3. The authorities’ key challenge is to build the foundations for sustainable, robust and inclusive growth. The 2012–15 NDP lays out a comprehensive reform agenda aimed at delivering double-digit growth and halving the poverty rate. To this end, the government is boosting public investment to tackle infrastructure bottlenecks and creating a more business-friendly environment. To address poverty, it has reformed the cocoa sector, thereby increasing income of about 700 thousand farmers and raised pro-poor spending. Other measures include programs to expand mining output, boost rice production—an important basic staple—, setting up a mechanism to guarantee a minimum price for cotton and cashew, and establishing a universal health insurance scheme.

4. Macroeconomic performance since the 2011 Article IV consultation has been strong. Following the end of the post electoral crisis, sizable external financial support and a large fiscal stimulus helped limit the 2011 recession to 4.7 percent. The 9.8 percent rebound in economic growth in 2012 and a projected 8.7 percent in 2013 have been further helped by an upturn in business and consumer confidence and the impact of structural reforms, including in the cocoa sector. Preliminary indications in 2013 point to a rise in the number of business starts, increased employment in the formal sector, robust domestic consumption of energy, strong activity in the construction and public works, retail, and energy sectors, as well as in the agro-food sector. Average inflation dropped from a peak of 4.9 percent in 2011 to 1.3 percent in 2012. The overall fiscal deficit narrowed from 5.7 percent of GDP in 2011 to 3.4 of GDP in 2012. The current account balance moved into deficit, driven by a surge in investment-related imports and the strong economic rebound.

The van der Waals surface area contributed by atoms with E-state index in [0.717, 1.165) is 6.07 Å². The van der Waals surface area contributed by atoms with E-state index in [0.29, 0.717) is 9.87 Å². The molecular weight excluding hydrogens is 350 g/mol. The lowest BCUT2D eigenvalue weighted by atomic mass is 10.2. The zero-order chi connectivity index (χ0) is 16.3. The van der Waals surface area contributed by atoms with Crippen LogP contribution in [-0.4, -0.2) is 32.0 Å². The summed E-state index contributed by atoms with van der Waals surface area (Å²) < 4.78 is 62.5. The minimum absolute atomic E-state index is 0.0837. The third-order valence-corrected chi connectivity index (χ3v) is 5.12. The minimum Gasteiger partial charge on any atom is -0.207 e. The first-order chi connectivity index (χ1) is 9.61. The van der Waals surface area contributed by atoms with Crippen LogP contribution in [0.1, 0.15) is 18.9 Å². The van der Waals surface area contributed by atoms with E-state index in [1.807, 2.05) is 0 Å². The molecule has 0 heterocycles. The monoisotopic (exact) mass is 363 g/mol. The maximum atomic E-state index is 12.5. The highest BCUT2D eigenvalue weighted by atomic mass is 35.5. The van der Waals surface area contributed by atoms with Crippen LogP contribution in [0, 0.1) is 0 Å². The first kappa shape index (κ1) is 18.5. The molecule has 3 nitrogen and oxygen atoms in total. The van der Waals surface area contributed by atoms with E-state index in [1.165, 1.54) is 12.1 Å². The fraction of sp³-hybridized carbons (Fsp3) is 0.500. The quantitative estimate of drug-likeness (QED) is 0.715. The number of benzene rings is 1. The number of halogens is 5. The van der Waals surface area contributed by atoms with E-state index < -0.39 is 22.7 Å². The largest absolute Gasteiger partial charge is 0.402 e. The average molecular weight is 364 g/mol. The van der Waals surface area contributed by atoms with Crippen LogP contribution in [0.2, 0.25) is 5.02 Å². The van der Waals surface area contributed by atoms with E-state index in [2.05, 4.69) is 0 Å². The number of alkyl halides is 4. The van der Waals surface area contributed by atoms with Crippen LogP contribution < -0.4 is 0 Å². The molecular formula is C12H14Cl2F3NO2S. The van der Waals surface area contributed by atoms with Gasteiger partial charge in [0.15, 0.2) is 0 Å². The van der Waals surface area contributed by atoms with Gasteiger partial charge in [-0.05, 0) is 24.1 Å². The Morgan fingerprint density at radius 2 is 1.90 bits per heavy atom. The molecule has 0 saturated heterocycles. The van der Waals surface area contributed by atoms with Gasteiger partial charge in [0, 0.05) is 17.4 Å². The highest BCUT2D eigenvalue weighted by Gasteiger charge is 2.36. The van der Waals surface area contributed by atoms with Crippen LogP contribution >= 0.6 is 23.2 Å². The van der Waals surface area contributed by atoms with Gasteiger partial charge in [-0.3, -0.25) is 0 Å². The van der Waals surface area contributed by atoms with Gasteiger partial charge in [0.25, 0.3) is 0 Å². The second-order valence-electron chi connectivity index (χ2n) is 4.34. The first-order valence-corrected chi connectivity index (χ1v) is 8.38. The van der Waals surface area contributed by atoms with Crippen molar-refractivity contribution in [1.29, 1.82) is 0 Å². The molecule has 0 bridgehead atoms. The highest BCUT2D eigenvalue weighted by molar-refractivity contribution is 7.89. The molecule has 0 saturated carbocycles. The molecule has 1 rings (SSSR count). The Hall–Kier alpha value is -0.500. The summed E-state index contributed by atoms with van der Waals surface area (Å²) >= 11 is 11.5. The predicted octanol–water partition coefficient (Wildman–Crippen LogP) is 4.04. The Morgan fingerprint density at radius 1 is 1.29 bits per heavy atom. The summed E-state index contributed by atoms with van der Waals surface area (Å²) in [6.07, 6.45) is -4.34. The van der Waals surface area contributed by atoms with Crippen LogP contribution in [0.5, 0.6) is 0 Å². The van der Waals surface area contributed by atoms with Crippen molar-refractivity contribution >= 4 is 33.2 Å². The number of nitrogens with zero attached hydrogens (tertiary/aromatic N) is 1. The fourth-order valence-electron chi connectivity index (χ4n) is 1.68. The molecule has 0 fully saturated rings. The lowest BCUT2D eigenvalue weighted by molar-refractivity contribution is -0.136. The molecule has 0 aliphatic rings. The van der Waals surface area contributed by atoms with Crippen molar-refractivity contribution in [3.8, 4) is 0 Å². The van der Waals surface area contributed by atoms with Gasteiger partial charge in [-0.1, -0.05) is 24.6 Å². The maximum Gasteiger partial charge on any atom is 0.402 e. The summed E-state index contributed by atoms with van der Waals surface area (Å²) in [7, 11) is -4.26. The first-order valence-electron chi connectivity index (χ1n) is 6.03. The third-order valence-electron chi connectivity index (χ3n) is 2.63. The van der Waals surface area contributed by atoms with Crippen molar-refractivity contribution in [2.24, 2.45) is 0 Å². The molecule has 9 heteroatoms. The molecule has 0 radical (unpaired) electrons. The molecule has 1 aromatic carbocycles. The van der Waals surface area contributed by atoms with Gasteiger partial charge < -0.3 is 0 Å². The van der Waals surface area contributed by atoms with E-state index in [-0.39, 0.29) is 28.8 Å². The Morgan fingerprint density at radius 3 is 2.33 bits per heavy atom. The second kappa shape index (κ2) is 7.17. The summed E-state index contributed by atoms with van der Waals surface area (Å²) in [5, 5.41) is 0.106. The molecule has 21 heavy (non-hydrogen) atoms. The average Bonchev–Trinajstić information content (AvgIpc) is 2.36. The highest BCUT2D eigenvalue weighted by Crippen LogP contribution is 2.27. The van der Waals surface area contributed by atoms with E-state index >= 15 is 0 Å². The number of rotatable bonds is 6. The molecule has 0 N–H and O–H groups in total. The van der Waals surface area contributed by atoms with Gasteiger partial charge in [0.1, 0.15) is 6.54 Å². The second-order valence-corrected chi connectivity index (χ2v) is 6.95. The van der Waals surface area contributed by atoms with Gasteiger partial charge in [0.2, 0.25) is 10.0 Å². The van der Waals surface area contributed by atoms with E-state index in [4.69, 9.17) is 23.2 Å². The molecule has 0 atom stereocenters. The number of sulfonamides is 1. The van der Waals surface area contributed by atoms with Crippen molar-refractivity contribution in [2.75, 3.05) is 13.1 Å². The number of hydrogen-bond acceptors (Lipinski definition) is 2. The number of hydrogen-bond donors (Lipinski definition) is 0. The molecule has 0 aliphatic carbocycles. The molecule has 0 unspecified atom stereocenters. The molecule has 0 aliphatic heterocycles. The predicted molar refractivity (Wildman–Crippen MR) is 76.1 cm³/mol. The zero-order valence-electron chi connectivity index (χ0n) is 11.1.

5. 2011 Article IV recommendations. At the November 2011 Board meeting, Directors emphasized the importance of broadening the tax base, limiting current spending, and strengthening tax and expenditure administration to create fiscal space for higher investment and social spending. They gave high priority to financial sector deepening and strengthening to support private sector development. Directors welcomed the proposed cocoa sector reforms, noted the significant effort needed to place the energy sector on a sound financial footing, and stressed the importance of governance and other reforms to improve the business climate and enhance external competitiveness

6. Implementation of previous staff advice has been uneven. The authorities have restructured the public external debt,1 taken steps to improve tax administration, and notably refocused expenditure towards higher investment and social spending, while lowering the fiscal deficit. They have also implemented major structural reforms to shore up the financial situation of the energy sector, reform the cocoa sector, and improve the business climate. However, decisive measures to deepen the financial sector and restructure the state-owned banks are not yet in place, while governance and expenditure management remain weak.

B. Recent Economic Developments, Medium-Term Outlook and Risks

7. Continued strong growth is expected in 2013 and 2014. In the near term, growth is projected to remain robust (8.7 percent in 2013 and 8.2 percent in 2014), driven by strong public investment. Rising private sector investment is also expected to support growth. Despite higher food prices early in 2013, inflation would remain below the 3-percent regional convergence criterion. The overall fiscal deficit is expected to decline to 2.7 percent of GDP in 2013 and 2.3 percent of GDP in 2014, while the primary basic fiscal deficit would narrow from 0.2 percent of GDP in 2013 to 0.1 percent of GDP in 2014. The current account deficit would increase to about 1.8 percent in 2013 and 3.1 in 2014 owing to higher imports of consumption goods and a stronger increase for capital goods, while the balance of payments would record a small surplus, supported by higher FDI and project loans.